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The 4 Key Components of a Successful Continuous Improvement (CI) Programme

A continuous improvement (CI) programme can be thought of as a complex machine, governed by many levers. It stands to reason, then, that whether you’re a small or medium-sized enterprise or part of the Fortune Global 500 Index, there are many elements that can factor into why your CI programme might not be performing as you’d intended. 

  • The internal resources you need to deliver your CI programme effectively are simply insufficient.
  • External challenges driven by forces outside of your control have compelled your organisation to adapt in ways that hinder the effectiveness of the programme. Work from home initiatives as a result of the continued impact of the global health crisis is one recent example of this.
  • Perhaps a change in business objectives has moved the goalposts by which you were monitoring the ongoing effectiveness of your programme.

These and many other challenges can be overcome by implementing an effective CI programme. 

In our experience, there are four key components to every successful CI programme. If you are setting up a CI programme for the first time, then getting these right from day one is integral to delivering a programme that supports, enables and transforms your business effectively and sustainably.

If your programme is already underway, it’s not too late to revisit the process with these components in mind to adapt your CI programme and its delivery for success.

The four key components of a successful CI programme in 2023 explained 




For us, leadership means providing the context, drive and building blocks for change with a focus on constructing positive behaviours and CI-specific competence. Without the right leadership, there’s no organisational engagement, and the CI programme will fail. A company’s leaders must be committed to the programme and willing to learn, particularly if they want the rest of the organisation to follow suit.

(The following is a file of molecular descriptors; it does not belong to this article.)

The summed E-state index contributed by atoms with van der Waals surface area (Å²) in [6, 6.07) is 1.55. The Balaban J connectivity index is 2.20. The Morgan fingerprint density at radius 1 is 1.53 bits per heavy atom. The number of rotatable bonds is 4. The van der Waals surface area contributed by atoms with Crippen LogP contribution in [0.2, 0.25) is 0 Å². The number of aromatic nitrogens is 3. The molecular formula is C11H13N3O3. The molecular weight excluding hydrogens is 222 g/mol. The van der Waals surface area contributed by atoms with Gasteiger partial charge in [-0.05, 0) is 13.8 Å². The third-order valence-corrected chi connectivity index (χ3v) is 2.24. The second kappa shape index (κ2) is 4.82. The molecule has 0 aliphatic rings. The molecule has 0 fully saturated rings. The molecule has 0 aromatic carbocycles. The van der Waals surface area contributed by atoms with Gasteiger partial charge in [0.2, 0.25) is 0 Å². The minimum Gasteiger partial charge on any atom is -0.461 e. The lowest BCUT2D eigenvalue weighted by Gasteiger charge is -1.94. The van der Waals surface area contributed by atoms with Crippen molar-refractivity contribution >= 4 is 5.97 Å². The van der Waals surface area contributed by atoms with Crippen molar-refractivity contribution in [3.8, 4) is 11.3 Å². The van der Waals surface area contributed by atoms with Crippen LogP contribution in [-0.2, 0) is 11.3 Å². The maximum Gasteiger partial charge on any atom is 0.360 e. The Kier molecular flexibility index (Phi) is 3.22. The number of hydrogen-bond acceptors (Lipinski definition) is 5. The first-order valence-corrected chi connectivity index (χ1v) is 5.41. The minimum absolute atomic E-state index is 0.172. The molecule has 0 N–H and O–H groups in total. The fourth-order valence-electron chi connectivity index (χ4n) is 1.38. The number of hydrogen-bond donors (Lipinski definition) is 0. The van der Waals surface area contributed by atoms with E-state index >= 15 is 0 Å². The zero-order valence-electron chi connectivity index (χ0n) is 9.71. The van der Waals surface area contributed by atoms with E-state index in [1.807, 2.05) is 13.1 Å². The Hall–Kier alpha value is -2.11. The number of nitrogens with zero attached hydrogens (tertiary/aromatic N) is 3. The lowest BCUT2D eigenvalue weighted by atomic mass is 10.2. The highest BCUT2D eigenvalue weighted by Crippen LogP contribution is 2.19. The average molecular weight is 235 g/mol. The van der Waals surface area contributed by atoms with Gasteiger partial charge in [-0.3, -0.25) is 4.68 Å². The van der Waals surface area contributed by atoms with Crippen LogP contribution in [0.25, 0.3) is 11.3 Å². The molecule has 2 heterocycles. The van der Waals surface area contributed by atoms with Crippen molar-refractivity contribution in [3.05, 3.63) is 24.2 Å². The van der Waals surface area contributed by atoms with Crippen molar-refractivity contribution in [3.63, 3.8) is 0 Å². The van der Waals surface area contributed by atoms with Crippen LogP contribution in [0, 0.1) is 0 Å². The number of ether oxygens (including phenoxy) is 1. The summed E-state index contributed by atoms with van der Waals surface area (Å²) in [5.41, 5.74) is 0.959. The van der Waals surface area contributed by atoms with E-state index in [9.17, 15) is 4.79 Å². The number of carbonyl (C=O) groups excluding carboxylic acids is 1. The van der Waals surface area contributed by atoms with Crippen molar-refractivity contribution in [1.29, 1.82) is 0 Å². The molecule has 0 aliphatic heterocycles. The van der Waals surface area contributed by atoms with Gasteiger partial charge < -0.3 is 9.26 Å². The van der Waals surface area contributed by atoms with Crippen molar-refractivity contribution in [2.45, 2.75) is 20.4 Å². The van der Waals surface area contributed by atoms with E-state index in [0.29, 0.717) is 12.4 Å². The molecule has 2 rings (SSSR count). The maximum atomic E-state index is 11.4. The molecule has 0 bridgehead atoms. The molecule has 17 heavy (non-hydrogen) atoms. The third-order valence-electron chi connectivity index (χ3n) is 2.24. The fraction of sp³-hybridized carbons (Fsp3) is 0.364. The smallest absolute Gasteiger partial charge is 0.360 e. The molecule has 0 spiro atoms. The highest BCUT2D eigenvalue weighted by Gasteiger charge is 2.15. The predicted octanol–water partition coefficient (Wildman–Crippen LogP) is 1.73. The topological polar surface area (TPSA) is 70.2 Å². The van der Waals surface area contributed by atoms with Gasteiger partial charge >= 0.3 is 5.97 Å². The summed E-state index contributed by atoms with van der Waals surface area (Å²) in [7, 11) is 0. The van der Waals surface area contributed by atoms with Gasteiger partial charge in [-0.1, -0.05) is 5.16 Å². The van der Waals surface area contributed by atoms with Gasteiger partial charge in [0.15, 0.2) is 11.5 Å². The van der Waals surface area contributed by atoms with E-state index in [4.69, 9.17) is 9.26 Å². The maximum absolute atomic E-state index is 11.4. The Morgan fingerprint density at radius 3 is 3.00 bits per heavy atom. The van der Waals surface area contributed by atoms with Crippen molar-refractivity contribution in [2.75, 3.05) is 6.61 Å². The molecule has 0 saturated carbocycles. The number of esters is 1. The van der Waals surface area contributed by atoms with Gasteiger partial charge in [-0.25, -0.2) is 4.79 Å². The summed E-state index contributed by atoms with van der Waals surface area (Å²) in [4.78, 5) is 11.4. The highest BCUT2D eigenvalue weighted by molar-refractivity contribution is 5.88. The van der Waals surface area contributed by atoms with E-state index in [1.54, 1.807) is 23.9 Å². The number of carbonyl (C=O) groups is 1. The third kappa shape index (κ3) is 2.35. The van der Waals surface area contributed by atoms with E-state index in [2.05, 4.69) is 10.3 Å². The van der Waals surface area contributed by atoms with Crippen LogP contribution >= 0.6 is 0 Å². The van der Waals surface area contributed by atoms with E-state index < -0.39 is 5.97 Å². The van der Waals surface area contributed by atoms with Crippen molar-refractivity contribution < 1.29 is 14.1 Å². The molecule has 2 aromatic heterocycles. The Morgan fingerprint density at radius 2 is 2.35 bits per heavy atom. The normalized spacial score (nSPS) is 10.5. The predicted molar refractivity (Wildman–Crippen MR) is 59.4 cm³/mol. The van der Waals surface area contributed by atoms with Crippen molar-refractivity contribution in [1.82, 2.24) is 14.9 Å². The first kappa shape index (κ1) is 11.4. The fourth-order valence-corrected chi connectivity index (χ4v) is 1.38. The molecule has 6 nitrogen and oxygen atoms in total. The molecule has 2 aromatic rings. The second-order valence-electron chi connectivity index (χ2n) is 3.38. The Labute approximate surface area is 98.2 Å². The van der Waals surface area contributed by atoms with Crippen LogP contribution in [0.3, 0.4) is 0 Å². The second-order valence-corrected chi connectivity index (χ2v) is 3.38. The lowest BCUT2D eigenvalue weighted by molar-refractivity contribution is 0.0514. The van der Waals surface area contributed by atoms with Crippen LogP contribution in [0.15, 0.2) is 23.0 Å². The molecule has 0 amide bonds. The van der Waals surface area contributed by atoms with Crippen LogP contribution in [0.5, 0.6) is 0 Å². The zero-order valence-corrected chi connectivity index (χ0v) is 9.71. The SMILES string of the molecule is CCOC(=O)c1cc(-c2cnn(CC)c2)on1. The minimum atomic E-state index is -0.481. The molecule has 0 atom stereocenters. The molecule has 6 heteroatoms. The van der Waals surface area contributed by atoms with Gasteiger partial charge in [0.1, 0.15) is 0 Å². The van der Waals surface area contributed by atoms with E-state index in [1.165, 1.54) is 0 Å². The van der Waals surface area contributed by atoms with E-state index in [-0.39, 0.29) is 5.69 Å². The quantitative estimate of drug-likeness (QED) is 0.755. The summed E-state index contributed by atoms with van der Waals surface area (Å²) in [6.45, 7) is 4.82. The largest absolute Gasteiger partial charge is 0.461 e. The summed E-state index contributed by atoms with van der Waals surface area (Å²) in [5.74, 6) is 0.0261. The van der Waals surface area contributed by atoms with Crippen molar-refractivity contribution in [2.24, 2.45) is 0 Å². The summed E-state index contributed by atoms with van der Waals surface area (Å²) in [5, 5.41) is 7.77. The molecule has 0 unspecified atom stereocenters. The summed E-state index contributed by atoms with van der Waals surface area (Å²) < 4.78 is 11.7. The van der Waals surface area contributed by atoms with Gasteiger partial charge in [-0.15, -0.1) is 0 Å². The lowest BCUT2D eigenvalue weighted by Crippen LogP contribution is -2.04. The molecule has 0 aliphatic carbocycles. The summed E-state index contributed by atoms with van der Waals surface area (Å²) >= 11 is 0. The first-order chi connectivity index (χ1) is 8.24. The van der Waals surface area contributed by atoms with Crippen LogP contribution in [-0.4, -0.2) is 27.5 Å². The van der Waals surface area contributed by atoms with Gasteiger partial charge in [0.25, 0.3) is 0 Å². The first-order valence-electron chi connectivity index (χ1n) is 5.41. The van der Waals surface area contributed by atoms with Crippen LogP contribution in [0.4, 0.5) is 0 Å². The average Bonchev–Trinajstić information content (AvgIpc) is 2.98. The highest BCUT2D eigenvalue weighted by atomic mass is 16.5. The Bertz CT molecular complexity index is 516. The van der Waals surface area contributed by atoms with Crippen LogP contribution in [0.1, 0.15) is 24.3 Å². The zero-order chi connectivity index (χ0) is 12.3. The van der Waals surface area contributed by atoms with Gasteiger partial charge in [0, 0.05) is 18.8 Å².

According to Kotter, for change to happen, at least 75% of a company’s management needs to be on board. This entails the C-suite understanding lean management, having a long-term focus and embracing a strong communication strategy. A CI programme that is not owned both at the top of the organisation and throughout the organisational structure is not sustainable.

“Research by McKinsey found that over the next two years, HR leaders wanted to prioritise initiatives that strengthen agility and identity. That included 25% who prioritised driving leadership, culture, and employee experience.”

To see real growth, leaders need to have an interest, discipline and commitment. Ultimately, great leaders who fully embrace the CI programme show their employees that they care; they want to identify opportunities for improvement, growth and aim to create a stronger company for the long term.


We believe that the tools used in creating a successful programme need to be selected appropriately against the individual context and capability of the organisation. Typical tools include WCM (World Class Manufacturing), TPM (Total Productive Maintenance), Lean, Six Sigma, or, in our case, an intelligent blend of each.

Heineken's Total Productive Maintenance (TPM) Programme:
Play Video about Summary of a presentation by Frank van der Grijspaarde, Global TPM Director, detailing the evolution of Heineken's Total Productive Maintenance (TPM) program since 2005. The program, initially implemented in 28 breweries, now encompasses over 180 breweries worldwide and includes customer service, logistics, and planning as of 2009. He emphasizes the pivotal role of Henkan, Heineken's strategic partner, in refining the TPM program through audits, gap analysis, and solutions in various areas like Shopfloor Excellence and Leadership Agenda. Frank praises Henkan's expertise, communication skills, and tailored approach, recommending them for continuous improvement and process optimization endeavors